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Phil Katz

Phillip W. Katz, better known as Phil Katz (November 3, 1962 - April 14, 2000), was a computer programmer best-known as the author of PKZIP, a program for compressing files which ran under the PC operating system DOS.

He received a bachelor's degree in computer science from the University of Wisconsin at Madison.

His first foray into the compression world started in the mid-1980s with a faster version of the popular ARC program, which he called PkArc. PkArc's speed quickly made it popular, much to the chagrin of the ARC authors, SEA. They sued and he was forced to change the program. However it appears the suit was not very specific, because he quickly released PkPac, which was similar in all but name.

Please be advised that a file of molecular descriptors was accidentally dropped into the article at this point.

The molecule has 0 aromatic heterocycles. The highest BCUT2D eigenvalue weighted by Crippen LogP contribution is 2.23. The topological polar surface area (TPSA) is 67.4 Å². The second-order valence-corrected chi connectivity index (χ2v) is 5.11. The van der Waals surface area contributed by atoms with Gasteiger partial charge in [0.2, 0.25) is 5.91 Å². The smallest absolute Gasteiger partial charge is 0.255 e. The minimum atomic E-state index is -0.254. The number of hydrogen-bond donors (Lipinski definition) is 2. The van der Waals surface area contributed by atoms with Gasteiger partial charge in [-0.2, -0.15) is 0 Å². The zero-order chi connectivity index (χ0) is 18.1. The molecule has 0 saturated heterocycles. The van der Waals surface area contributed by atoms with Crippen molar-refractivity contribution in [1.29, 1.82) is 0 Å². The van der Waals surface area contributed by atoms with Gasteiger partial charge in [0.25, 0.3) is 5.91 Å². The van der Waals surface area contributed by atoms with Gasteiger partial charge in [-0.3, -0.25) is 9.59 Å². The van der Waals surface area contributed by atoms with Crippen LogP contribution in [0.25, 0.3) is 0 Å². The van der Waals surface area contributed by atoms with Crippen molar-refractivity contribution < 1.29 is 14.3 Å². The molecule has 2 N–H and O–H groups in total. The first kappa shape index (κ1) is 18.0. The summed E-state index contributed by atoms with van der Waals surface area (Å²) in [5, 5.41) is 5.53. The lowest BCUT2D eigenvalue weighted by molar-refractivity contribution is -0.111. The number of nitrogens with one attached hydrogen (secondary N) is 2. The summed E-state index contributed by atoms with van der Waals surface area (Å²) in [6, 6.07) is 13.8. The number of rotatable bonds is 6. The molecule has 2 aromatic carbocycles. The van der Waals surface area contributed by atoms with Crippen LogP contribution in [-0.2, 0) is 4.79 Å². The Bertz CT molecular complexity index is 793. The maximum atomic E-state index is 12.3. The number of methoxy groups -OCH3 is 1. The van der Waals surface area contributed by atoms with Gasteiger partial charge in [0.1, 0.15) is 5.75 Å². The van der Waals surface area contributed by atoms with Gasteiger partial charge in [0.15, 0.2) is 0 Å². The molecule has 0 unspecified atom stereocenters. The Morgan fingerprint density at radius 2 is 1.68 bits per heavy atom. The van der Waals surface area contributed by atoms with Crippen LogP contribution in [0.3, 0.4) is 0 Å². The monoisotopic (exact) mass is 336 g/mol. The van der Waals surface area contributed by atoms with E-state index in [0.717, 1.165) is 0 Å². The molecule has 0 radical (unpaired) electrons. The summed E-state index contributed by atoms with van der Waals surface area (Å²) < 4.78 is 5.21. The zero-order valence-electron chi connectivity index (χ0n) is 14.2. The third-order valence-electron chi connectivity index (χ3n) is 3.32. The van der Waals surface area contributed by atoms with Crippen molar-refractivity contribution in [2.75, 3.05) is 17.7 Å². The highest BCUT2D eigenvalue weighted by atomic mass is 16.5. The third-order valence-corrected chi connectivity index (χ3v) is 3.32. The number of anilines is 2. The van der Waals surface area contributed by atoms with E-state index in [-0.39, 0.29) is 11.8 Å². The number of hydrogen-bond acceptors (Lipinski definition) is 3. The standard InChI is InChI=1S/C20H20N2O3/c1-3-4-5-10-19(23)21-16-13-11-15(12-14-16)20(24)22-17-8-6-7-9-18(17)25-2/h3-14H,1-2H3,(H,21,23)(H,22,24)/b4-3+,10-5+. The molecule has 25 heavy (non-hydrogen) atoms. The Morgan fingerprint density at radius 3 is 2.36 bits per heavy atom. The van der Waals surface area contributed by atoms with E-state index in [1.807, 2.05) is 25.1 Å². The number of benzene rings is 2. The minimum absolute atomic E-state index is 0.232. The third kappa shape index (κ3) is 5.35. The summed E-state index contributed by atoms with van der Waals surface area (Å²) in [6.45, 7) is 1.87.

Katz soon replaced PkPac with the new and completely re-written PKZIP. In addition to being much faster and compressing better than ARC, Katz kept the ZIP file format open. As a result, the PKZIP file format soon became the standard for file compression across all platforms. Katz released the DOS version of PKZIP as shareware, and it made Katz one of the most successful shareware authors of all time.

Katz died on April 14, 2000 from complications related to chronic alcoholism. He was 37 years old.

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